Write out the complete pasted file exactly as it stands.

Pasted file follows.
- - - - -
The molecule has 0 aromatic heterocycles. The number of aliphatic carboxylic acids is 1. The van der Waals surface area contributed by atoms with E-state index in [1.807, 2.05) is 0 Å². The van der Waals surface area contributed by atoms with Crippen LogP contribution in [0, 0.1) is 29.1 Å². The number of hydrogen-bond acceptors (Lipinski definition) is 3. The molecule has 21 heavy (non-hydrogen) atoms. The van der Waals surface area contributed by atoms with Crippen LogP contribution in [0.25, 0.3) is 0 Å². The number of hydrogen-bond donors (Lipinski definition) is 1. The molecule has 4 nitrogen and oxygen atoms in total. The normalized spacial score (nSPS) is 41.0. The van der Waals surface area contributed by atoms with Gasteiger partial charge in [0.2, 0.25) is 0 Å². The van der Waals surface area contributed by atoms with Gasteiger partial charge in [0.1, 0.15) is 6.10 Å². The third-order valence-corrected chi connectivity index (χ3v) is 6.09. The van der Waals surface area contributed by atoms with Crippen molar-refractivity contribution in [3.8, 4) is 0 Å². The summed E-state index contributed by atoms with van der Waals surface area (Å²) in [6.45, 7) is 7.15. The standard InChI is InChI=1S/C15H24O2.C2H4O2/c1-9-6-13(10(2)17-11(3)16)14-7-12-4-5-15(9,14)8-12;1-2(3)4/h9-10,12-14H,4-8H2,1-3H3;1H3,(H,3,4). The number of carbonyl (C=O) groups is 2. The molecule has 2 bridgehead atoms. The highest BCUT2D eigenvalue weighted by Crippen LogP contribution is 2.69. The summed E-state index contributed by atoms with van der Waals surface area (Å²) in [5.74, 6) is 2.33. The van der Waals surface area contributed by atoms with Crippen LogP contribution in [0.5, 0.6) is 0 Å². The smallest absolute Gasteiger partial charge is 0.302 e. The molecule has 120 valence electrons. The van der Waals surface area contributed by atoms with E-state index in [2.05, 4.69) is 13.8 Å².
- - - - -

The molecule has 0 aromatic heterocycles. The number of aliphatic carboxylic acids is 1. The van der Waals surface area contributed by atoms with E-state index in [1.807, 2.05) is 0 Å². The van der Waals surface area contributed by atoms with Crippen LogP contribution in [0, 0.1) is 29.1 Å². The number of hydrogen-bond acceptors (Lipinski definition) is 3. The molecule has 21 heavy (non-hydrogen) atoms. The van der Waals surface area contributed by atoms with Crippen LogP contribution in [0.25, 0.3) is 0 Å². The number of hydrogen-bond donors (Lipinski definition) is 1. The molecule has 4 nitrogen and oxygen atoms in total. The normalized spacial score (nSPS) is 41.0. The van der Waals surface area contributed by atoms with Gasteiger partial charge in [0.2, 0.25) is 0 Å². The van der Waals surface area contributed by atoms with Gasteiger partial charge in [0.1, 0.15) is 6.10 Å². The third-order valence-corrected chi connectivity index (χ3v) is 6.09. The van der Waals surface area contributed by atoms with Crippen molar-refractivity contribution in [3.8, 4) is 0 Å². The summed E-state index contributed by atoms with van der Waals surface area (Å²) in [6.45, 7) is 7.15. The standard InChI is InChI=1S/C15H24O2.C2H4O2/c1-9-6-13(10(2)17-11(3)16)14-7-12-4-5-15(9,14)8-12;1-2(3)4/h9-10,12-14H,4-8H2,1-3H3;1H3,(H,3,4). The number of carbonyl (C=O) groups is 2. The molecule has 2 bridgehead atoms. The highest BCUT2D eigenvalue weighted by Crippen LogP contribution is 2.69. The summed E-state index contributed by atoms with van der Waals surface area (Å²) in [5.74, 6) is 2.33. The van der Waals surface area contributed by atoms with Crippen LogP contribution in [0.5, 0.6) is 0 Å². The smallest absolute Gasteiger partial charge is 0.302 e. The molecule has 120 valence electrons. The van der Waals surface area contributed by atoms with E-state index in [2.05, 4.69) is 13.8 Å².